Life insurance policies

By Tolley
  • (Updated for Budget 2020)
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The following Personal Tax guidance note by Tolley provides comprehensive and up to date tax information covering:

  • Life insurance policies
  • Qualifying policies
  • Non-qualifying policies
  • Taxable income
  • Partial surrenders
  • Periods of non-residence
  • Interaction with the temporary non-residence rules
  • Foreign life insurance gains
  • Jointly held policies
  • More than one chargeable event in the year
  • Interaction with personal allowances and child benefit
  • Interaction with capital gains tax

Life insurance products are used either:

•to pay out a sum of money to a beneficiary when someone dies, or

•as an investment vehicle to provide a return on an investment in much thesame way as other savings-type products (for example, an endowment policy attached to a mortgage)

The tax treatment of these insurance policies depends on whether they are considered to be qualifying or non-qualifying.

In general terms, where thepolicy is non-qualifying there is anti-avoidance legislation in place to charge any profit made on encashment to income tax rather than capital gains tax. This is different from thenormal rules whereby profits on most investment products (eg shares, unit trusts, etc) are chargeable to capital gains tax. To confuse matters, although theprofit is charged to income tax rather than capital gains tax it is normally referred to as a ‘life insurance gain’ or a ‘chargeable event gain’.

The policy-holder can defer theincome tax charge by partially surrendering thenon-qualifying policy (up to certain limits, see below).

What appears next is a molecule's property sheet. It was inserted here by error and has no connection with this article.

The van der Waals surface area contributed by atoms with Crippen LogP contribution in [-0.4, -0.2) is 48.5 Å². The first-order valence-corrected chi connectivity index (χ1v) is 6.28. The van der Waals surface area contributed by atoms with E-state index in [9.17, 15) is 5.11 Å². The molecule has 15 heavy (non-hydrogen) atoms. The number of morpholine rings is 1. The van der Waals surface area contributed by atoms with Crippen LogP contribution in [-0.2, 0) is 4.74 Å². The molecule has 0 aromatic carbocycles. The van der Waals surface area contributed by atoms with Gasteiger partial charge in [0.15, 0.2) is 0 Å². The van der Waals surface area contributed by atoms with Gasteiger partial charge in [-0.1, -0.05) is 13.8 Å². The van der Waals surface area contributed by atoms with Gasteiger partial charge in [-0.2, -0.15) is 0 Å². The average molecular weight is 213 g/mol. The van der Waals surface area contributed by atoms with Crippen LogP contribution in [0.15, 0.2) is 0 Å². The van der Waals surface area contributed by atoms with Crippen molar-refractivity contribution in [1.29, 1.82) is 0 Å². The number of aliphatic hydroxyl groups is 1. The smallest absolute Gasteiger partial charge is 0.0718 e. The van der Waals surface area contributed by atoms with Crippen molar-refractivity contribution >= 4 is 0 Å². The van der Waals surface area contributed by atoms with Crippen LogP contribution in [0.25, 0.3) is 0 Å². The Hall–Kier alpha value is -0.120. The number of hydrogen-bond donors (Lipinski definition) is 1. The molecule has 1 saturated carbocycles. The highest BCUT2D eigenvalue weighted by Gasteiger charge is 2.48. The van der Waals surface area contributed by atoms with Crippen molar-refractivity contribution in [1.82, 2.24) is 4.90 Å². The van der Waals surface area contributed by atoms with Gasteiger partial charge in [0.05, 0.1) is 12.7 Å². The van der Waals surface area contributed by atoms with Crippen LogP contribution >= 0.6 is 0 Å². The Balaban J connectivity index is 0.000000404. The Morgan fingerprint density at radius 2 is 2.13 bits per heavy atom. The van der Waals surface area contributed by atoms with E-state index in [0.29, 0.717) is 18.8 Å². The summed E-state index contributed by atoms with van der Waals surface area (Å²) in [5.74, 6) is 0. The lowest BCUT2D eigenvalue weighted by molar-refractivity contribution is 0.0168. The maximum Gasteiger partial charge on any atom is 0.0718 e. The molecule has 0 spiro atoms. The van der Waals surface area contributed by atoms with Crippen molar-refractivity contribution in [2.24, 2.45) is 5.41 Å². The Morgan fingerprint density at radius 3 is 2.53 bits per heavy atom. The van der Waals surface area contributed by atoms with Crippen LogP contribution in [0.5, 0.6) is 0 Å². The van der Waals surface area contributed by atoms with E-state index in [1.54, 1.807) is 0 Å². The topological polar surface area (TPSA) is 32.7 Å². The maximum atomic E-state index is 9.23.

This area of thelegislation is very complex, however in almost all cases theinsurer should do thehard work by producing a certificate showing all theinformation needed to report thegain on thetax return, including thecalculation of thegain.

This guidance note discusses qualifying and non-qualifying policies, thecalculation of thechargeable event gain, and theinteraction with various provisions. For thetaxation of chargeable event gains, including top slicing relief and deficiency relief, see theTaxation of life insurance gains guidance note.

Qualifying policies

There is not normally an income tax charge when qualifying insurance policies are encashed. Therefore, it is important to know whether thepolicy is qualifying or non-qualifying.

Definition of a qualifying policy

The definition of a qualifying policy is complicated. For policies issued before 21 March 2012, a qualifying policy is, broadly, one which:
•insures either theindividual or his spouse / civil partner (with assignments of thepolicy restricted from 6 April 2013, see below)
•secures a

More on Savings income: